I remember seeing all the Chanel ads, since forever. The women that they always chose to represent their brand are representing so much. They always have been very interesting choices. It's always people with some unique individuality. There's always that classic side of Chanel because of how old it is, but there's also a sense of youth, of life. The pursuit of interesting people. The girls I'm here with are so great, like Willow Smith... Girls that are so fun and loving, and not rehearsing or auditioning for popularity or anything. It feels like we're amongst friends. 

We could see that in the show.
Yes! I was so happy to see a bunch of models smiling, dancing, twirling, and having fun. I feel like that's something we don't see often. As a consumer, when I'm flipping the pages, it feels very serious most of the time. It was nice to see that, to be a part of that ambiance, so happy.

You come from Hollywood, from Disney. A world that can feel narrow sometimes, in which you've managed to follow your instinct, be yourself, and impress everyone in the process. Were you conscious of this?
I don't think so. I have social media on my phone and my mum let me run it without her watching over me. I just started reading the news, watching the news, and questioning myself about what I saw, and building my way of comprehend and answering questions. I do that by writing. I keep a diary, in a very organic way, with no idea of what it may become. I just write what my mind is thinking about, about what's important to me. My first essay, which went viral, was literally written on the floor of my bedroom. I wasn't thinking about creating this thing for attention. I just wrote about something that was important to me. It was nice to see that people were talking about me in a nice way, a curious way about what I was doing. I was really happy that the conversation was turning less about me and more about the subject that I was writing about.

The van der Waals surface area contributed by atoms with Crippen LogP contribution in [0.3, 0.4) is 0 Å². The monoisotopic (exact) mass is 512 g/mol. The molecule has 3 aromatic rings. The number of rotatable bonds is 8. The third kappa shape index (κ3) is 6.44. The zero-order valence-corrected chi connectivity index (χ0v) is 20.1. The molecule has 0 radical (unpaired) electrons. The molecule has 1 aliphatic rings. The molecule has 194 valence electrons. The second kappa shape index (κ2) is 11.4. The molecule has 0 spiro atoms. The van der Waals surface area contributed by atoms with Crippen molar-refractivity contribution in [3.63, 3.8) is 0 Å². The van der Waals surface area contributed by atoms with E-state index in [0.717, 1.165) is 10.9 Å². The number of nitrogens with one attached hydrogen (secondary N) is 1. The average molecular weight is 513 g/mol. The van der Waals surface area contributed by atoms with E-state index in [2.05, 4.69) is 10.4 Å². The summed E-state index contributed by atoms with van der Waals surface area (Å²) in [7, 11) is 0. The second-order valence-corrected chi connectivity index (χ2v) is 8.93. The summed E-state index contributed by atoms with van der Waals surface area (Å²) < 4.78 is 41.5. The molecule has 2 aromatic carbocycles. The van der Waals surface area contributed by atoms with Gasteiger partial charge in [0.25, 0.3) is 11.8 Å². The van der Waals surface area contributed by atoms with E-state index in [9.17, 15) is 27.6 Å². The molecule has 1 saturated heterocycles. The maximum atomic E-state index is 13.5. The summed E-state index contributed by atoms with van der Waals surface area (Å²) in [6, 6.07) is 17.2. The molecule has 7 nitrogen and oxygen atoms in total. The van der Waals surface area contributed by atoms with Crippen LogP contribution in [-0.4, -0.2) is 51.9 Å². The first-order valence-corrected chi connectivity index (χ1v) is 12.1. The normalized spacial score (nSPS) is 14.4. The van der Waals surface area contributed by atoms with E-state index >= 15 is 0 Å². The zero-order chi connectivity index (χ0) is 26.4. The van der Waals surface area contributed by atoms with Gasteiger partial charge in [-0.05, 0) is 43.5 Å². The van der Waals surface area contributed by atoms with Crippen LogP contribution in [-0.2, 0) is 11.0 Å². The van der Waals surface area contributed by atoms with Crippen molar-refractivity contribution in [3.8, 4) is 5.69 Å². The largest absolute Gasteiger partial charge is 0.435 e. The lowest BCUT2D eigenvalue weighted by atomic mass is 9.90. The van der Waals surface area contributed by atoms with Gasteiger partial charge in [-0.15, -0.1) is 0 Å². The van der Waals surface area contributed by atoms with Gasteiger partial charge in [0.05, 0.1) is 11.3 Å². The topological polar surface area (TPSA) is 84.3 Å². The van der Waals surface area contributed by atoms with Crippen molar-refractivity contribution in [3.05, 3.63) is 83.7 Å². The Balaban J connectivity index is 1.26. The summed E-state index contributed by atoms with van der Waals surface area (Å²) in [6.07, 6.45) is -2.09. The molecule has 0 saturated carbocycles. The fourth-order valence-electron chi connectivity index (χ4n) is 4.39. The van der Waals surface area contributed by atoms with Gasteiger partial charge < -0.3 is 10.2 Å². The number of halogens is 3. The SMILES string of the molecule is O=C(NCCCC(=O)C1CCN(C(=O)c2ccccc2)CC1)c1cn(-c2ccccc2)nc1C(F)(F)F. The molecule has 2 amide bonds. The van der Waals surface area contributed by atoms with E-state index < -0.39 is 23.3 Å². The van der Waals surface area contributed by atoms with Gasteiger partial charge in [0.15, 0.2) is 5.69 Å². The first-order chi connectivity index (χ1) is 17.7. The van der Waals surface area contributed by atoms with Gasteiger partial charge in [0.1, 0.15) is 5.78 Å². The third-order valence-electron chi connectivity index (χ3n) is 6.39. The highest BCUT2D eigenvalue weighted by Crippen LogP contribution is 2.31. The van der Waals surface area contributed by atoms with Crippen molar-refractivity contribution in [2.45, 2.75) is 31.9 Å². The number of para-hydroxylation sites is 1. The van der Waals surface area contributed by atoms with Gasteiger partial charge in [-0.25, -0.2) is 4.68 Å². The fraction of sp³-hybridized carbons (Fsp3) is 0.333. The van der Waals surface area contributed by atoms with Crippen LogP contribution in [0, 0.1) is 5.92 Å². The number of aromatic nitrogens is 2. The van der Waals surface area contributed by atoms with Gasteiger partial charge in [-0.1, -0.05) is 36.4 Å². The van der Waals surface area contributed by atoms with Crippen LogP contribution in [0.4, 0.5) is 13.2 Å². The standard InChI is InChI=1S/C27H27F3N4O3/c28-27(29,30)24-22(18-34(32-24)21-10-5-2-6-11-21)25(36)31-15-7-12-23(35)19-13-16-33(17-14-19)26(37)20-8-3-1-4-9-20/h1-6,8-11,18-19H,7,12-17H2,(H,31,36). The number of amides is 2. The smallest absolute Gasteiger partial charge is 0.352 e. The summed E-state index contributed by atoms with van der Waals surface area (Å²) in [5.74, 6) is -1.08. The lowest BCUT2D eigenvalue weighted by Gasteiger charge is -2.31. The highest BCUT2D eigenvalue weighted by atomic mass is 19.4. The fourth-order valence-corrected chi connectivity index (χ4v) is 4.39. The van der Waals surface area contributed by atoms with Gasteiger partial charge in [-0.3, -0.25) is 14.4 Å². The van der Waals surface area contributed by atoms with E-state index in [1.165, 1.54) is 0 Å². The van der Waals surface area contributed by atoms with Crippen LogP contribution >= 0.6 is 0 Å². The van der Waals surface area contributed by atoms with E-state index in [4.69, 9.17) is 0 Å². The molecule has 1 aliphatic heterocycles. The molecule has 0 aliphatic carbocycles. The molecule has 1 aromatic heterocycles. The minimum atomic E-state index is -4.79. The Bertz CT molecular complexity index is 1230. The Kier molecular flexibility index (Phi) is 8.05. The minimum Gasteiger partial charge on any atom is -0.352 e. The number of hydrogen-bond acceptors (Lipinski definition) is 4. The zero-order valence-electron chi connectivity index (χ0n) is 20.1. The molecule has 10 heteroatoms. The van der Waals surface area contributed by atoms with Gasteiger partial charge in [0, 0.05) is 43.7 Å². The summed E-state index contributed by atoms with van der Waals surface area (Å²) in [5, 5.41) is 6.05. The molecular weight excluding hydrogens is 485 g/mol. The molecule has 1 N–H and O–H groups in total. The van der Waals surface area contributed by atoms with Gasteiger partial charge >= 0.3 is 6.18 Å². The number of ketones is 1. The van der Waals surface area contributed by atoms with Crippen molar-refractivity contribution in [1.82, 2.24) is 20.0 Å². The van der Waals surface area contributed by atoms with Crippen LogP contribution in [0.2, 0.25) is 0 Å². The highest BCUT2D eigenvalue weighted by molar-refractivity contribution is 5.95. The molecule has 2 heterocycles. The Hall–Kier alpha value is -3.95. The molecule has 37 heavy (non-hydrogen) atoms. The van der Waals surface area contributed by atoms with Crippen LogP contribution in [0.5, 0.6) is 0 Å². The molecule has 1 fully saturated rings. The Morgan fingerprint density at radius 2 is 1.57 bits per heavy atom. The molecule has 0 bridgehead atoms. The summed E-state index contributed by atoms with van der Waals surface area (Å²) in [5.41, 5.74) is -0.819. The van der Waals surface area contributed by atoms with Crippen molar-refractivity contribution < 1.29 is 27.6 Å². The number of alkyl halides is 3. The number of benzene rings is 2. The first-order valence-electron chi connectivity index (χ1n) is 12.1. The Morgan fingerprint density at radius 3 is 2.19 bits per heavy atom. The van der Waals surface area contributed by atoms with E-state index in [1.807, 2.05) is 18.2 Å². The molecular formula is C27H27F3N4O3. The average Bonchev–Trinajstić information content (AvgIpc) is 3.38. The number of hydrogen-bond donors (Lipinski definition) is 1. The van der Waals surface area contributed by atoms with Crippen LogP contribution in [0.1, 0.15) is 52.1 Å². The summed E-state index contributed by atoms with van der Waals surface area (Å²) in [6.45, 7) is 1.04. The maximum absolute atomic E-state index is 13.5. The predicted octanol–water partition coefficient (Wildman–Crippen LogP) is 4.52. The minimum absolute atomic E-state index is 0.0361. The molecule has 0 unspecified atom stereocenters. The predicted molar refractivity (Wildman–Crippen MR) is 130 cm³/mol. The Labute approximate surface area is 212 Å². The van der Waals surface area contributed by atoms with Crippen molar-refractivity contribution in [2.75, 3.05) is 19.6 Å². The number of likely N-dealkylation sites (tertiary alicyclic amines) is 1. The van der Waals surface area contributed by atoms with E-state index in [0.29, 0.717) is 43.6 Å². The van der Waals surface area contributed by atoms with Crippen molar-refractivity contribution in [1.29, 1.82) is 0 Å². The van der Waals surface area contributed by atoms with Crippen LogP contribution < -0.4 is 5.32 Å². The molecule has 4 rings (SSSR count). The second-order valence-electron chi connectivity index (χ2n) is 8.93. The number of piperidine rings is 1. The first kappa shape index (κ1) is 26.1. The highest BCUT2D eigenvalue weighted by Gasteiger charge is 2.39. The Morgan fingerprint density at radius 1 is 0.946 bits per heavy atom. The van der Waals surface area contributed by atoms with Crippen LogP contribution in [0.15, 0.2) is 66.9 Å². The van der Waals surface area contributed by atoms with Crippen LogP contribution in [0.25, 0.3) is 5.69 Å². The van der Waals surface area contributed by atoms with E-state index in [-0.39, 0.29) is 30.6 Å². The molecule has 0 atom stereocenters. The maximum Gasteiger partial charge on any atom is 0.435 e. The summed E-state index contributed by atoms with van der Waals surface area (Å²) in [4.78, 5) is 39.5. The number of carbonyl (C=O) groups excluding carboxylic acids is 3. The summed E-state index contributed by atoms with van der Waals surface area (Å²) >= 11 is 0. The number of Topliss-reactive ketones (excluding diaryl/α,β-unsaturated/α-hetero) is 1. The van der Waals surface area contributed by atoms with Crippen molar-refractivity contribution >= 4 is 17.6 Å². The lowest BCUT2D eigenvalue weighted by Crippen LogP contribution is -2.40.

We can see that you're committed to a lot of things. And it's people like you who are shaping the minds of the youngest. Are you conscious of your power as a public figure and a role model?
I am when people say things to me, but I think there's a subconscious part of me that doesn't want to know how much effect I actually have. The main thing is that I wouldn't do these things if I didn't believe in it. I guess now I have more awareness of my audience, I have a better feeling of what the audience is. I'm not trying to make the conversation about me. I'm just trying to make it happen. It's not about 'I think,' it's me wanting people to talk about certain topics, no matter what their opinions are. That's what Willow is doing, that's what so many people are doing.

Do you think that fashion can be honestly political?
Absolutely. I think fashion is political. I feel like the way women dress is political. It's used against us or for us. You can't really involve a woman in something without it being political. There's a lot a talk about gender in fashion right now... And fashion can have so much power in fighting a binary concept of gender. So much influence. A bunch of teenagers wouldn't otherwise think: "ok, it's ok for me to wear a suit, and it's ok for my brother to wear a skirt!"

Credits


Text Tess Lochanski
Photography Manuel Obadia-Willis
Rowan wears Chanel Paris Cosmopolite Métiers d'Arts 2016/17 which was shown at the Ritz Paris